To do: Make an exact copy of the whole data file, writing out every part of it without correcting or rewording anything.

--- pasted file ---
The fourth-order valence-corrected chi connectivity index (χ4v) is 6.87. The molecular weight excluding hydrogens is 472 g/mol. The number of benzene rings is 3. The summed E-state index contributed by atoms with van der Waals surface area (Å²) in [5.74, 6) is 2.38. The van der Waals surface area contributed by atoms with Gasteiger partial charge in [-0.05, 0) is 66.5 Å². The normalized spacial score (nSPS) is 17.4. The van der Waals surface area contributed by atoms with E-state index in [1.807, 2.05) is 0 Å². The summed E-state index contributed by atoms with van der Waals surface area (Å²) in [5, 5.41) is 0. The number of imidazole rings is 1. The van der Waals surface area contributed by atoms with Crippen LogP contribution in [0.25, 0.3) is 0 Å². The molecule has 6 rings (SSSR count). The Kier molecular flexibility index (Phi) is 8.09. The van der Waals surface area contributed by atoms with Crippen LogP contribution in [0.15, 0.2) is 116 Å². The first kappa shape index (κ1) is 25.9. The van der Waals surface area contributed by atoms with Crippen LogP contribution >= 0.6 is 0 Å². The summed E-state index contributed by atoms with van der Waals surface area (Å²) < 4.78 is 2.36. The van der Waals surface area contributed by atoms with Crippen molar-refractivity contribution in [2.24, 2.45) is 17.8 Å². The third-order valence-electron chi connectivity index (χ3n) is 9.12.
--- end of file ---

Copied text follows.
The fourth-order valence-corrected chi connectivity index (χ4v) is 6.87. The molecular weight excluding hydrogens is 472 g/mol. The number of benzene rings is 3. The summed E-state index contributed by atoms with van der Waals surface area (Å²) in [5.74, 6) is 2.38. The van der Waals surface area contributed by atoms with Gasteiger partial charge in [-0.05, 0) is 66.5 Å². The normalized spacial score (nSPS) is 17.4. The van der Waals surface area contributed by atoms with E-state index in [1.807, 2.05) is 0 Å². The summed E-state index contributed by atoms with van der Waals surface area (Å²) in [5, 5.41) is 0. The number of imidazole rings is 1. The van der Waals surface area contributed by atoms with Crippen LogP contribution in [0.25, 0.3) is 0 Å². The molecule has 6 rings (SSSR count). The Kier molecular flexibility index (Phi) is 8.09. The van der Waals surface area contributed by atoms with Crippen LogP contribution in [0.15, 0.2) is 116 Å². The first kappa shape index (κ1) is 25.9. The van der Waals surface area contributed by atoms with Crippen LogP contribution >= 0.6 is 0 Å². The summed E-state index contributed by atoms with van der Waals surface area (Å²) < 4.78 is 2.36. The van der Waals surface area contributed by atoms with Crippen molar-refractivity contribution in [2.24, 2.45) is 17.8 Å². The third-order valence-electron chi connectivity index (χ3n) is 9.12.